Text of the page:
Thoughts on reading Primo Levi’s books on being a KZ prisoner

When my children were small, I couldn’t read books on this subject or visit the Holocaust museums. The stories told and the livid photos created marred feelings of grief and horror that I couldn’t cope with. I would imagine how it would be to be brutally parted from parents or children or both.

For the last years, I have had a burning wish to know how the survivors managed to live through these absolute nightmares and I have seen museums that commemorate these horrible events.

Primo Levi’s books “If This Is a Man/ The Truce ( Survivor’s Journey Home from Auschwitz)” made a significant impression on me. He writes descriptively, so you experience the feelings he went through without him showing hatred against the Germans in general, but utter contempt for most of those in charge in the death camp. He also describes the total come down of people when deprived of everything.

When the capos spoke, it was in a hard and vulgar German. I suppose that the language matches the way “people” were treated. They were not regarded as human beings but were killed immediately on arrival or used as slave workers at the factories that paid for the KZ camps.

I am reading a biography of Primo Levis life by Ian Thomson, and he describes how excellently Primo was educated in the Classical knowledge, and even as a boy he could translate from Greek into Latin. In the camp, he once met another young man from France who was interested in Dante’s epic poem “Inferno”. Primo tried to translate the Italian lyrics, he used to know by heart, into French so that his working partner would understand. A situation like that was a glimpse of hope in their uncertain life situation.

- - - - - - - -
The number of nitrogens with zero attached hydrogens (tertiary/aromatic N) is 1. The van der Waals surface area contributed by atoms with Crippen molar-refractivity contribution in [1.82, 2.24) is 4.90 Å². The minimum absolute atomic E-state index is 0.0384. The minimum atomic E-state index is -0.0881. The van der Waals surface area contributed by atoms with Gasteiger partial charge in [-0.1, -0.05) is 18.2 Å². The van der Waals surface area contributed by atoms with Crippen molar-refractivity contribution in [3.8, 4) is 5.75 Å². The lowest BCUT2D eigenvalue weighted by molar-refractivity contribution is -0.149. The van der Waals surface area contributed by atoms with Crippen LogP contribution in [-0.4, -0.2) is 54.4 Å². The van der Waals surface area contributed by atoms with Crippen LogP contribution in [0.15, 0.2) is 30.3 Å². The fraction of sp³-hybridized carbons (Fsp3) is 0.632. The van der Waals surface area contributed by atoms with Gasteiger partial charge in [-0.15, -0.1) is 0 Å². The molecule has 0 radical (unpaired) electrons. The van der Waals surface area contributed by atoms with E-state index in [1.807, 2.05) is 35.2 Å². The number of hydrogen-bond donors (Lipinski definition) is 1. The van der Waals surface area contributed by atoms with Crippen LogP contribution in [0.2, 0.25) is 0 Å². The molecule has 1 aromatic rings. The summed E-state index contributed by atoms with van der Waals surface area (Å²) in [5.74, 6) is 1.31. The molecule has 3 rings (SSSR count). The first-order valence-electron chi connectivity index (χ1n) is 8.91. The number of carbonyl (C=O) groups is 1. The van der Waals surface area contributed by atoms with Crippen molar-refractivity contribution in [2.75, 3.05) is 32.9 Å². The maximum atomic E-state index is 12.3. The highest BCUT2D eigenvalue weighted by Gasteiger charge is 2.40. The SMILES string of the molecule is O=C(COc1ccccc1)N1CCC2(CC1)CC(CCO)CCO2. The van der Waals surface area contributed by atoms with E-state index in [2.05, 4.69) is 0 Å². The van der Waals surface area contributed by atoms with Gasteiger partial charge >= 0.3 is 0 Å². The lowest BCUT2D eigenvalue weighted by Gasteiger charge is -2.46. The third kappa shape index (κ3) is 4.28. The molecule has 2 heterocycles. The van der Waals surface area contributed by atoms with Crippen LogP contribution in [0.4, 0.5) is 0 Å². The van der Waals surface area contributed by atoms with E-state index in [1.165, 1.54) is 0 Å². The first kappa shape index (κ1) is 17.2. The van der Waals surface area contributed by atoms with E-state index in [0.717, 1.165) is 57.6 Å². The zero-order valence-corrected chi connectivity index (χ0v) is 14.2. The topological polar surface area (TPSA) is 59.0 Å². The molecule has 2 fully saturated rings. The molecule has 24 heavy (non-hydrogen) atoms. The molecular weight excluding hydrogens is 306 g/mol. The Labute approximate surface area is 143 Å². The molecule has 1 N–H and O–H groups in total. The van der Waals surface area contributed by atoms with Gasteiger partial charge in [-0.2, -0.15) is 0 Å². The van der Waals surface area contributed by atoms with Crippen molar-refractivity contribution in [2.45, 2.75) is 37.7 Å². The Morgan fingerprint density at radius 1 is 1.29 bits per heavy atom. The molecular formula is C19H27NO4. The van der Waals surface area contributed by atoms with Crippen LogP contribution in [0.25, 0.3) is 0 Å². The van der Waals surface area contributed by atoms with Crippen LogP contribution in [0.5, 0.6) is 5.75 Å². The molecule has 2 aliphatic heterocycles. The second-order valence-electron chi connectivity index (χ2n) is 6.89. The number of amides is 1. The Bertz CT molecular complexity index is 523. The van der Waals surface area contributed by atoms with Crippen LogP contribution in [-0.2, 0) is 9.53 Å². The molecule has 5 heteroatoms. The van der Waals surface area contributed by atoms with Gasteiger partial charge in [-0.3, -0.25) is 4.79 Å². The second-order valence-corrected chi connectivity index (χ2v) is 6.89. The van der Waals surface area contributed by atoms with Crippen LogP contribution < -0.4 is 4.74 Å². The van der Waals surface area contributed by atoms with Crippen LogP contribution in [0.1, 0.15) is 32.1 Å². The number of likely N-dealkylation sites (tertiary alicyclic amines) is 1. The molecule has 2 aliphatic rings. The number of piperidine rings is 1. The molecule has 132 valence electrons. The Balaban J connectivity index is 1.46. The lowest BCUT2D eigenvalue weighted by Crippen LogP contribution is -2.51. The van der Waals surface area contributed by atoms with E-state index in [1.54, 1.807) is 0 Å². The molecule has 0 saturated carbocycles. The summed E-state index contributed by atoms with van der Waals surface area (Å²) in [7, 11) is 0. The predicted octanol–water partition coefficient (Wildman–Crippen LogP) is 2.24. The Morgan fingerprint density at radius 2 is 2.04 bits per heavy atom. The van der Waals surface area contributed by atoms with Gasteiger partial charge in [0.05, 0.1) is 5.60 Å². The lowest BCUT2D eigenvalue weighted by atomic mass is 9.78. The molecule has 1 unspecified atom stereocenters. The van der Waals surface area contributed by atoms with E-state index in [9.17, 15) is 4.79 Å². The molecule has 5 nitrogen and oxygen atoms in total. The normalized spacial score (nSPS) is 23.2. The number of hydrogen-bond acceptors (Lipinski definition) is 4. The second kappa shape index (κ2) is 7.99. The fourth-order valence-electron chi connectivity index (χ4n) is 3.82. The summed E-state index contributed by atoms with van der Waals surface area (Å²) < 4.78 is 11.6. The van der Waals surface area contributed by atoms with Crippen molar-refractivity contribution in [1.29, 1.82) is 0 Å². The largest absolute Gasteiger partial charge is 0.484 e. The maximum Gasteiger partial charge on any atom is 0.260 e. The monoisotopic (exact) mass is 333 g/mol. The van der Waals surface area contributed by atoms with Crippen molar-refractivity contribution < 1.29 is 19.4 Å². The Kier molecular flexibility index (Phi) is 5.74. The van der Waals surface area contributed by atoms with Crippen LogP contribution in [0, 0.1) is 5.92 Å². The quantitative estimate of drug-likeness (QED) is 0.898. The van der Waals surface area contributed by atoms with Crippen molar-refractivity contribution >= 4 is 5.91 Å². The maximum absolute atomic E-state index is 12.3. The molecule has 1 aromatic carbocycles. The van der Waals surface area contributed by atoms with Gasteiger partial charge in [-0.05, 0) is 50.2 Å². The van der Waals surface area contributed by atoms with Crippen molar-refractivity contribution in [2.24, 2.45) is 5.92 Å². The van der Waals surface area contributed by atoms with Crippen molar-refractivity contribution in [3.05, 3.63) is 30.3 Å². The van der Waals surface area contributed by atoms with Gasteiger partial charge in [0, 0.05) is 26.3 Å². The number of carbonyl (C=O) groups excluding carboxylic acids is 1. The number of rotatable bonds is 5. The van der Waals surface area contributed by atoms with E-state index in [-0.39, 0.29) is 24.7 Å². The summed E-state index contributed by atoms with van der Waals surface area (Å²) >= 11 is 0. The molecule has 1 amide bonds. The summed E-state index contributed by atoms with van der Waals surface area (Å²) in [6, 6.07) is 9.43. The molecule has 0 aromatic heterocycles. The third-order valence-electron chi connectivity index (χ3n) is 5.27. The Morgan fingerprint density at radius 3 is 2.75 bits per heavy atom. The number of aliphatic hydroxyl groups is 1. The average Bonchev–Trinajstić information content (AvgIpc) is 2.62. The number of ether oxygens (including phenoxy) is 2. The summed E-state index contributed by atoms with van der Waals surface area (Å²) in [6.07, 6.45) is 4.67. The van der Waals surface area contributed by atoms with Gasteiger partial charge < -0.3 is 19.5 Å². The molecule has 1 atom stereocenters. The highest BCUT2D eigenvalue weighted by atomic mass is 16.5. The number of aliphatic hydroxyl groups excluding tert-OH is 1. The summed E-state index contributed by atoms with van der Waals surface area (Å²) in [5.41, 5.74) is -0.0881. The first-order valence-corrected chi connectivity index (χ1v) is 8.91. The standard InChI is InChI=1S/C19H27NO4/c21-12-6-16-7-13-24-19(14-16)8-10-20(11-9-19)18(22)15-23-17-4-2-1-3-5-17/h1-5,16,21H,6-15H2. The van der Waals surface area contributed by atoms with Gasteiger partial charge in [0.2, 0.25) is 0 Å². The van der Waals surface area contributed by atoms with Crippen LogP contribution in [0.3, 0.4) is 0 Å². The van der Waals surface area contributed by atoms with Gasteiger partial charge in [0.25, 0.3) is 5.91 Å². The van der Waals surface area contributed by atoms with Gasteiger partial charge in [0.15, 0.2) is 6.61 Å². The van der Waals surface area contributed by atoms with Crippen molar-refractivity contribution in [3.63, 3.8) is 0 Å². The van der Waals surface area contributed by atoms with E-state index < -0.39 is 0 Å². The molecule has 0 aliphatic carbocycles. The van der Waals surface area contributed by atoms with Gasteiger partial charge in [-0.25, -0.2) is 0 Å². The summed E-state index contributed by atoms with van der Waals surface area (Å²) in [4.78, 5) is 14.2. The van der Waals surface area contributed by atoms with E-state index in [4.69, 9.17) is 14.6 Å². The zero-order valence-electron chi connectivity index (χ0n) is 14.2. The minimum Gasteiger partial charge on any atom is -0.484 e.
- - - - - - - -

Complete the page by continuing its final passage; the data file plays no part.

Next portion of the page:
What would I do if :

  • I was told to pack for travel to a camp?
  • I should choose between leaving the cattle train to the right or the left side?
  • I should walk around in rags in all kind of weather?
  • I had to carry things too heavy?
  • How would I manage in an overcrowded room with two in each bunk?
  • How would I manage to go to the “toilet” many times a night without a possibility to wash?
  • If I had to fight for food and drink?
  • If I lost my children?

Would I help other people or just try to survive myself?

Lorenzo, an Italian civilian worker in Auschwitz, saved Primo Levis’ life by sharing his food ration and respect with him.

Would I try to be friends with the Capos in charge to be saved for a moment?

I am not able to answer these difficult questions, but I hope I would have humanity left in me and do good if possible.




Primo went into the camp as an atheist and went out as one as well. I don’t know how I would manage the questions above, but I would enter as a bible believing the person, and if I survived such a situation I would leave as a believer. But no one can go through these hardships without scars in body and mind. Often people would say how you can believe in a good God when so horrible things are happening even in our time too? My answer would be that evil people do evil things and God has given us our free will, and that’s why we are going to be responsible for the deeds we do each of us.


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